The Danish Energy Agency has requested from the Nord Stream-2 gas pipeline an environmental assessment of the alternative southern route further south of Bornholm in the country’s Exclusive Economic Zone (EEZ) but not the territorial sea, Reuters reported.

Denmark’s Energy Agency (DEA) is carrying out an assessment on how the new Gazprom-backed gas pipeline from Russia to Germany would affect the environment in its EEZ of the Baltic Sea.

Katja Yafimava, a senior research fellow at the Oxford Institute for Energy Studies, told New Europe on April 1 that Denmark has not rejected any of the existing two applications – the original southern route south of Bornholm in the Danish territorial sea and the alternative northern route north of Bornholm in the Danish EEZ but not territorial sea. “Both are still under consideration,” she said.

Yafimava stressed that it is not possible for Nord Stream-2 to bypass Denmark altogether.

The United States and some European states have opposed the pipeline, noting that Nord Stream-2 would increase Europe’s reliance on Russia. Washington has called on Europe to buy alternatives to Russian gas, especially US liquefied natural gas (LNG). Gazprom and Nord Stream-2 argue that the new pipeline would ensure high reliability of Russian gas supplies to Europe as EU import need to increase.

The entry point of Nord Stream-2 into the Baltic Sea will be the Ust-Luga area of the Leningrad Region. Then the pipeline will stretch across the Baltic Sea. Its exit point in Germany will be in the Greifswald area close to the exit point of Nord Stream. The route covers over 1,200 kilometres. The project aims to deliver 55 billion cubic meters of Russian natural gas through two twin pipelines to the EU states every year.

According to the requirements of country-specific national legislation, Nord Stream-2 submitted its national permit applications and Environmental Impact Assessment (EIA) materials to the relevant national authorities of Russia, Finland, Sweden, Denmark, and Germany. Of the five countries, Denmark is currently the only one that has not yet issued a permit for the construction in its territorial waters.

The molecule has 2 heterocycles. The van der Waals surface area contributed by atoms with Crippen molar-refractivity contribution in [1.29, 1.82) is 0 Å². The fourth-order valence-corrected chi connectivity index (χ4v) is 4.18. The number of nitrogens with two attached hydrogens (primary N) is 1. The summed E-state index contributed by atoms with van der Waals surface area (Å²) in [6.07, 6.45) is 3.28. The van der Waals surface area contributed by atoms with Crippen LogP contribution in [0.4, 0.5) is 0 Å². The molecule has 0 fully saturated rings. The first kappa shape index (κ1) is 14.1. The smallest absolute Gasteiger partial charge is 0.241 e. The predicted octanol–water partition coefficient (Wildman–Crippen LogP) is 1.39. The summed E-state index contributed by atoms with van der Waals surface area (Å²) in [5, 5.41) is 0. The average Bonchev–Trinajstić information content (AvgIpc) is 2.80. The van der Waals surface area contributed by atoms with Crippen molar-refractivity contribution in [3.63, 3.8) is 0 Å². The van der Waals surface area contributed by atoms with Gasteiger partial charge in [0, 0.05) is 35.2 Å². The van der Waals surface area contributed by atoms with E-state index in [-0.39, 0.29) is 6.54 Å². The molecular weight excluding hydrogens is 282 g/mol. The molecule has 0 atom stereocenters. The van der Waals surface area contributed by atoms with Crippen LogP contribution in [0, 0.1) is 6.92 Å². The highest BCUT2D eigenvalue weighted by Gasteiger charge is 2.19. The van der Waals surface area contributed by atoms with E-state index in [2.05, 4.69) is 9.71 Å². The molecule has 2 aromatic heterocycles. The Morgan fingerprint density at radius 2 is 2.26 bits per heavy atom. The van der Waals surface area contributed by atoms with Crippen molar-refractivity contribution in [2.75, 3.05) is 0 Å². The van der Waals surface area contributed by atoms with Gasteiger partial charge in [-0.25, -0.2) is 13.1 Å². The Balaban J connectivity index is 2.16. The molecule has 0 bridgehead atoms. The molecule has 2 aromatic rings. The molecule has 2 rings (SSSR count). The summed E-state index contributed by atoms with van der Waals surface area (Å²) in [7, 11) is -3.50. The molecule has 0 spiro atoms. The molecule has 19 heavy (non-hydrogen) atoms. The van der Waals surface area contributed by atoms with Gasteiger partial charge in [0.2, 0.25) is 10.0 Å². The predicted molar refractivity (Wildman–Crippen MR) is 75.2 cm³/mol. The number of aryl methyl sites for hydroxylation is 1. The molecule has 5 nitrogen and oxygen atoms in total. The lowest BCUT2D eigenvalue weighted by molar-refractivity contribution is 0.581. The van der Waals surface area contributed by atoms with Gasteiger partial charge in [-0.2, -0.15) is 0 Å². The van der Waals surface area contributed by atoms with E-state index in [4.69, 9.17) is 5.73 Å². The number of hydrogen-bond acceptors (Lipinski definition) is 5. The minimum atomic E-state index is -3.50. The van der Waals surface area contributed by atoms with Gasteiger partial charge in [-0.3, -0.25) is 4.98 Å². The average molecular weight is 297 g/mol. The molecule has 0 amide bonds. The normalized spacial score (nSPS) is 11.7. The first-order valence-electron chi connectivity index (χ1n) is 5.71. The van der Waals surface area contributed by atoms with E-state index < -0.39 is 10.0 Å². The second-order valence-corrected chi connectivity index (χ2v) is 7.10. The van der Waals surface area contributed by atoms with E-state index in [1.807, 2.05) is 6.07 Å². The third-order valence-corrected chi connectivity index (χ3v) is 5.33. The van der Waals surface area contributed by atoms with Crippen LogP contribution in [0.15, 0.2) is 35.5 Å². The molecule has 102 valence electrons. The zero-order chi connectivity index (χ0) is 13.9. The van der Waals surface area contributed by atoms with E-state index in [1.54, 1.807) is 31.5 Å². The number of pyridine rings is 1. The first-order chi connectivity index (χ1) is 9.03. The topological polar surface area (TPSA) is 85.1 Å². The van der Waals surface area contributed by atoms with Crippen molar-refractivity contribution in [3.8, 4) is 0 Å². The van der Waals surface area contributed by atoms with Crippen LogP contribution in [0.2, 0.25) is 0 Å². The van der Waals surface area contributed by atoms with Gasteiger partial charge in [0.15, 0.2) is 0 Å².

“The fact that Denmark has asked for environmental assessment in respect of the alternative southern route does not prevent it from granting a permit in respect of either original southern or the alternative northern route,” Yafimava said, explaining that the request for environmental assessment in respect of the alternative southern route does not necessarily mean a delay for Nord Stream-2 as if Denmark issues a permit in respect of any of the three routes before the end of summer/early autumn, then the pipeline could still be built according to schedule.

“Denmark is basically keeping its options open,” she said, noting that if Denmark delays its decision beyond the end of the third quarter of 2019, then construction of Nord Stream-2 before the end of this year would not be guaranteed. “This would place Europe – especially south-east in a very precarious position if no post-2019 transit arrangement is agreed in respect of Ukrainian route before the end of 2019,” referring to the gas transit contract for Russia gas to Europe via Ukraine that expires at the end of 2019.

Nord Stream-2 EU Representative Sebastian Sass also reminded on 2 April that the Danish Energy Agency has not rejected either of the two pending permit applications by Nord Stream 2, so both of them remain valid. “The DEA has indeed requested Nord Stream 2 to include a route option into our environmental assessment in the Danish exclusive economic zone to the south of Bornholm. We are now evaluating the request from the DEA and will then decide what steps should be taken next,” he said.

He reiterated that Nord Stream-2 did apply for a northern route around the island of Bornholm avoiding Denmark’s territorial waters. This route would remain in the Exclusive Economic Zone of Denmark, he said, adding that Danish law allowing a foreign policy assessment of applications on the construction of an offshore pipeline does not apply outside territorial waters. According to Sass, the current request from the DEA concerns a new third route option further south than the base case of Nord Stream 2 which crosses into Denmark’s territorial waters around Bornholm

Nord Stream 2 AG signed financing agreements for the project with France’s ENGIE, Austria’s OMV, Royal Dutch Shell, Germany’s Uniper and Wintershall.

On 1 April, Russian gas monopoly Gazprom said in a statement that as of now, 915 kilometres of Nord Stream-2 pipes have been laid across the seabed of the Baltic Sea — around 37% of the total length in two-string implementation, Sputnik reported. “The laying of the sea part of the Nord Stream 2 pipeline is being carried out in strict compliance with the schedule,” the statement read.